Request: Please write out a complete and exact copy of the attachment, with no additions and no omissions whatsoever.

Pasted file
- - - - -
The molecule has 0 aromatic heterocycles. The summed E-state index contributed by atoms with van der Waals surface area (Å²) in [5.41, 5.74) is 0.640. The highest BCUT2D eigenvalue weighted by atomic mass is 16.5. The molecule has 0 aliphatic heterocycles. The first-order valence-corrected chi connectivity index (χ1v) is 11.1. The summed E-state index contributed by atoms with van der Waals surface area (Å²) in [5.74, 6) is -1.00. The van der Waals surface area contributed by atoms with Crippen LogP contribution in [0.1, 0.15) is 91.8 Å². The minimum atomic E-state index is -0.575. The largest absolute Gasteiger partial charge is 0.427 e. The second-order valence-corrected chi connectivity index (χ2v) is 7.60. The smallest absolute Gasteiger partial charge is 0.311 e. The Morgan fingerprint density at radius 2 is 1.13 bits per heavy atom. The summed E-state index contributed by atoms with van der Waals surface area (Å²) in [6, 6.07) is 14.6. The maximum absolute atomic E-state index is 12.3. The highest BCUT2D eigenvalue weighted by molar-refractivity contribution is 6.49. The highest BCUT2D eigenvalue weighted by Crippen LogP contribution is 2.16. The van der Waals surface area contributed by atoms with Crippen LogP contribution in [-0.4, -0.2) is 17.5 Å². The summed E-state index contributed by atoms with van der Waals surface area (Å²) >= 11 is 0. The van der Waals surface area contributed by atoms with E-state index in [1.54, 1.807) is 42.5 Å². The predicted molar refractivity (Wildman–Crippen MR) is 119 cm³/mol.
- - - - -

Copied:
The molecule has 0 aromatic heterocycles. The summed E-state index contributed by atoms with van der Waals surface area (Å²) in [5.41, 5.74) is 0.640. The highest BCUT2D eigenvalue weighted by atomic mass is 16.5. The molecule has 0 aliphatic heterocycles. The first-order valence-corrected chi connectivity index (χ1v) is 11.1. The summed E-state index contributed by atoms with van der Waals surface area (Å²) in [5.74, 6) is -1.00. The van der Waals surface area contributed by atoms with Crippen LogP contribution in [0.1, 0.15) is 91.8 Å². The minimum atomic E-state index is -0.575. The largest absolute Gasteiger partial charge is 0.427 e. The second-order valence-corrected chi connectivity index (χ2v) is 7.60. The smallest absolute Gasteiger partial charge is 0.311 e. The Morgan fingerprint density at radius 2 is 1.13 bits per heavy atom. The summed E-state index contributed by atoms with van der Waals surface area (Å²) in [6, 6.07) is 14.6. The maximum absolute atomic E-state index is 12.3. The highest BCUT2D eigenvalue weighted by molar-refractivity contribution is 6.49. The highest BCUT2D eigenvalue weighted by Crippen LogP contribution is 2.16. The van der Waals surface area contributed by atoms with Crippen LogP contribution in [-0.4, -0.2) is 17.5 Å². The summed E-state index contributed by atoms with van der Waals surface area (Å²) >= 11 is 0. The van der Waals surface area contributed by atoms with E-state index in [1.54, 1.807) is 42.5 Å². The predicted molar refractivity (Wildman–Crippen MR) is 119 cm³/mol.